Sedum morganianum – Burro’s Tail
This lovely trailing succulent is the quintessential hanging basket plant, but it has other uses too!
Sedum morganianum, or Burro’s Tail
Or burrito, or horses tail, or donkey tail, or anything really. As far as common names go, this plant is loaded with them. The plant is similarly thick with tightly packed, short leaves. These leaves are quite tenuously connected to the plant and often fall off at the gentlest touch. You don’t need to worry about hurting the plant this way, but it might be less aesthetic if it has patchy foliage. Morganianum can be found in a variety of colors: anything from a vivid blue-green, to regular green, even gray. They leaves often appear with a very light dusting of a white, chalky powder.
If you care well for your morganianum, it can one day grow to have tendrils up to 4 feet long! With that in mind, use a sturdy, well-anchored hanger if you plan on keeping it suspended. As you can imagine, it will get pretty heavy. Compared to other succulents, this Sedum is an excellent and safe houseplant. It is non-toxic to children and pets alike and even lacks the spines of many other succulents. If you do keep it inside, make sure it is in a place with lots of sunlight. Growth will be severely impaired if it does not receive full sunlight.
Ever the versatile plant, morganianum looks great both solo and in arrangements. When alone, it fills up a pot or basket nicely and eventually trails over the side with characteristic flourish. Even amongst other plants, morganiuanum doesn’t mind sharing! It doesn’t need a lot of personal space, and can do most or all of its growth outside the container!
If you haven’t seen it yet, check out this guide that explains succulent soil in depth. Here’s the short version though: your soil needs to drain quickly! The fastest way to kill a succulent is to drown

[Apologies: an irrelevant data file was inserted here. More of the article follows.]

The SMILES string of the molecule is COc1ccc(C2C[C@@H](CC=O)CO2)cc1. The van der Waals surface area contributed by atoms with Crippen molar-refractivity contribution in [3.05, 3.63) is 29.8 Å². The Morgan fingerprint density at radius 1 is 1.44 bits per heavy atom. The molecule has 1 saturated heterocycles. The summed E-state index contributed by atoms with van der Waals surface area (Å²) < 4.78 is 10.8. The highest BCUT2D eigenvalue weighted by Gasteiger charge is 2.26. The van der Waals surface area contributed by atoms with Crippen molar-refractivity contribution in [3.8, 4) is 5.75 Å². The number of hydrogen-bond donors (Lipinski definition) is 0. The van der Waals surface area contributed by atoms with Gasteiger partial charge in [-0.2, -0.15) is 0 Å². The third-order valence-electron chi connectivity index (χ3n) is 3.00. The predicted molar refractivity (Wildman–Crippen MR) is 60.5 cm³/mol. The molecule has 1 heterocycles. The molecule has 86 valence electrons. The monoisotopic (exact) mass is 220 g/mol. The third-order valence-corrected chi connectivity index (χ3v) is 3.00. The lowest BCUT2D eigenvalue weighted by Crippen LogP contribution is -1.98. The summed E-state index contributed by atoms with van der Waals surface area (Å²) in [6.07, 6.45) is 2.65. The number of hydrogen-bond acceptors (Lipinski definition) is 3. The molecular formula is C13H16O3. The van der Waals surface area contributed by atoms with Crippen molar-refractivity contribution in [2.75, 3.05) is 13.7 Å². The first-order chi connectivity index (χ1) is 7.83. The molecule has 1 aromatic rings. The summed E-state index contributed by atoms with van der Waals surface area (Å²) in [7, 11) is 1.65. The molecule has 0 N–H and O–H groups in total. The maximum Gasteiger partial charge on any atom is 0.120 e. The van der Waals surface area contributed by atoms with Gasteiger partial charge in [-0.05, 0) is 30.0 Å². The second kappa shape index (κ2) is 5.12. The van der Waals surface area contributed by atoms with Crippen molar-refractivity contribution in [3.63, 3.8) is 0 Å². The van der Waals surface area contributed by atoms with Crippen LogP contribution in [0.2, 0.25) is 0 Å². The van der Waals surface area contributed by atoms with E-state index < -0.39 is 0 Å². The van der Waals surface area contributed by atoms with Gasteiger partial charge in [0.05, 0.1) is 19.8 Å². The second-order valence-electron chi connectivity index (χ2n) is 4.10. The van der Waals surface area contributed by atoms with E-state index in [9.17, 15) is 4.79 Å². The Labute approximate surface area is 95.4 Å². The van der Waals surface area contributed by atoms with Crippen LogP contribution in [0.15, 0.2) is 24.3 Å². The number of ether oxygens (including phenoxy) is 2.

the roots because the soil retains water too well. Once you’ve got the soil sorted out, you need to make sure you are watering appropriately. Give it a healthy drink every 1-2 weeks depending on the heat and dryness of your region (or house). During the winter, slow it down to about once every 3-4 weeks. They don’t grow a lot during that time, so they need less water.
It’s important that these plants get sufficient sunlight! Although they are great houseplants, morganianum need more sunlight than your average indoor succulent to maintain growth. They absolutely need to be in a window (or between a couple!) or have supplemental light like a grow lamp. You don’t want to stunt the growth of your luscious succulents!
Like many succulents, morganianum can be propagated via leaf cuttings. Due to the tendency with which this plant drops leaves, you might find yourself making more propagations than you expected, but that’s never a bad thing! Give the extras to your friends! You can follow this guide on general propagation for more information, but simply placing fallen or plucked leaves on soil for a a few days, then keeping them damp will net you some new succulents in no time! Likewise, you can propagate via stems too (which is a bit quicker). Cut off a desirable length of your plant, then strip the leaves a couple of inches from the bottom. Let the cutting dry in sunlight for a week or so until it calluses, then go ahead and plant it!
Do you have any awesome arrangements of Sedum morganianum? Show us your succulents!